Now all roads lead to France and heavy is the tread
Of the living; but the dead returning lightly dance.
Edward Thomas, Roads

Tuesday, February 6, 2018

The Battle of the Lys 1918
Reviewed by Bryan Alexander

The Battle of the Lys 1918

by Phil Tomaselli
Pen and Sword, 2011

Portuguese Prisoners of War Taken April 1918 

Taking advantage of the end of war with Russia, and anticipating large American armies to arrive by mid-summer 1918, General Ludendorff orchestrated the Kaiserschlacht around several campaigns. Operation Michael was the centerpiece—an attempt to crack British lines and split that nation's forces away from the French. Several other attacks were planned initially as spoiling distractions from Michael, including Operation George, a drive to push the British back to the Channel ports. Yet as Michael turned into a bloody tactical victory rather than a strategic breakthrough, Ludendorff changed George into the smaller-scaled Georgette, shifting the direction of the German attack, and hoping now to seize Ypres and in so doing demoralize British forces.

Tomaselli chronicles the experience by focusing largely on the British First Army's endurance in the face of a powerful assault, although he initially devotes some time to Portuguese units. The German attack targeted that nation's Second Division, one of the few Lisbon sent to the Western Front, assessing accurately that they would break under enough pressure. As the Portuguese retreated west they exposed British flanks, which then were defeated and/or retreated as well.

Chaos threatened, leading to friendly fire incidents (70). Rolling up the line north and south of the breakthrough ended when several units desperately and successfully defended Festubert and especially Givenchy to the south. The Germans then bypassed these strongpoints and pressed their initial gains to the north hard, but that drive gradually stalled in the face of fierce British resistance and French reinforcements.

(Click on Map to Enlarge)

The Battle of the Lys 1918 relies heavily on primary sources for accounts of the fighting, which can be very illuminating. We get a sense of classic British understatement from lines like "Later we were drawn back to the main line of resistance and had the unpleasant experience of having our own 18 [pounder artillery] firing at us at point-blank range" (87). The author gets into this tone at many points, such as

One German patrol, hot on their heels, took cover behind some boxes on the approach to the bridge, not realizing that they were full of Mills bomb hand-grenades. The British concentrated their fire on the boxes themselves, much to the Germans' discomfort as they began to detonate! (99; punctuation in original)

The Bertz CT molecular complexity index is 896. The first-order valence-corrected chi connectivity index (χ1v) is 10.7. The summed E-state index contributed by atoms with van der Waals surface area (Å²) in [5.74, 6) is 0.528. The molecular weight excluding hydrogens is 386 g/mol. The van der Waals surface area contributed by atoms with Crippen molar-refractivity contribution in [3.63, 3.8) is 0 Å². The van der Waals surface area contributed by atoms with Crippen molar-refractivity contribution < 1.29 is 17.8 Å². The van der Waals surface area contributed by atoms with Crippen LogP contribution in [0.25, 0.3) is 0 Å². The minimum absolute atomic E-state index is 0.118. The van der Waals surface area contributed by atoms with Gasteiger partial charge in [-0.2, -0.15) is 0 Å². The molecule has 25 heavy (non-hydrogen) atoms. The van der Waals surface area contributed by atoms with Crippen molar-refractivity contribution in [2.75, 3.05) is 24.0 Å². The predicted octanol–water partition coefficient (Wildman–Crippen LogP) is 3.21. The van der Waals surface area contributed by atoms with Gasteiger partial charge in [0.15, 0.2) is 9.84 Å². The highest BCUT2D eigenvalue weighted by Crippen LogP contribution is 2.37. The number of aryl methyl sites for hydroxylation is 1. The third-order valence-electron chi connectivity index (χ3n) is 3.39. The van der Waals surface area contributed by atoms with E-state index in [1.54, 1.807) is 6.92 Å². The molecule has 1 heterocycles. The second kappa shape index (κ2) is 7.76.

Some of the primary sources are contemporary photographs, which are very good. They include portraits of soldiers, fortifications, trenches, terrain, weapons, and units. This is a strength of the book. Photos become contemporary in the book's final chapter, which offers a guide to any reader wishing to explore the Lys battlefield in person.

Tomaselli makes a case for Lys being underappreciated in context and interesting on its own terms. Throughout the book he emphasizes that the British high command had little impact on the battle; instead, "[t]his was very much a soldiers' battle. There was very little useful input above brigade level…a number of factors handicapped the artillery, there were no tanks and the Royal Air Force made little contribution" (8, 9). This is persuasive, overall. Attention to Lys gives a more balanced view of the spring offensive.

However, several limitations hamper The Battle of the Lys 1918. To begin with, the book is overwhelmingly concerned with the British Army. We barely see the Portuguese as they exit. Germans barely play a role (one scant quote on p.132, for example). There's a British order of battle (appendix 1) but nothing for Germans. This one-sidedness severely limits our understanding, especially given the different experiences (the Germans using artillery and Hutier tactics, for instance). We don't learn much about German command decisions, and the battle's end is a bit cryptic.

Moreover, for a book so crammed with illustrations, this one does a very strange job with maps. It continues the recent fascination with contemporary maps, which can be useful objects for period flavor (pages 31or 35 for example), but usually don't help the modern reader. They also lack explanatory notes, often including sources or translations. The book has several line maps located oddly (in later chapters, and on the back cover), but those are uneven, lacking many features mentioned in the text, and sometimes drawings blot out their own labels (85).

Earlier I mentioned first-person accounts as a strength of the book, yet they can be overdone. For example, one excerpt from some text authored by two King Edward's Horse lieutenants runs for ten pages, or roughly 6% of the entire book (104-114). It's a decent text, but surely this is excessive.

One further complaint—while the Battle of the Lys ran from 9 April through the 30th, the book focuses only on 9–12 April. The remainder of the campaign is treated in a six-page sketch. Therefore, this is really the first part of the battle, perhaps the most dramatic, but only a handful of days before the first week was done.

Overall, a respectable yet flawed effort to draw attention to an important and understudied part of the spring 1918 offensive.

Bryan Alexander


  1. Agree as to contemporary "tour guide" maps. I much prefer clear, newly drawn maps keyed to the text.

    Jim Cameron

  2. Fine review and evaluation of the book, Bryan. Thank you! I realize I've read very little (except a few negative comments) about the Portuguese efforts in the War. Also, in my own experience, I've found very few histories to have clear and relevant maps to accompany the text.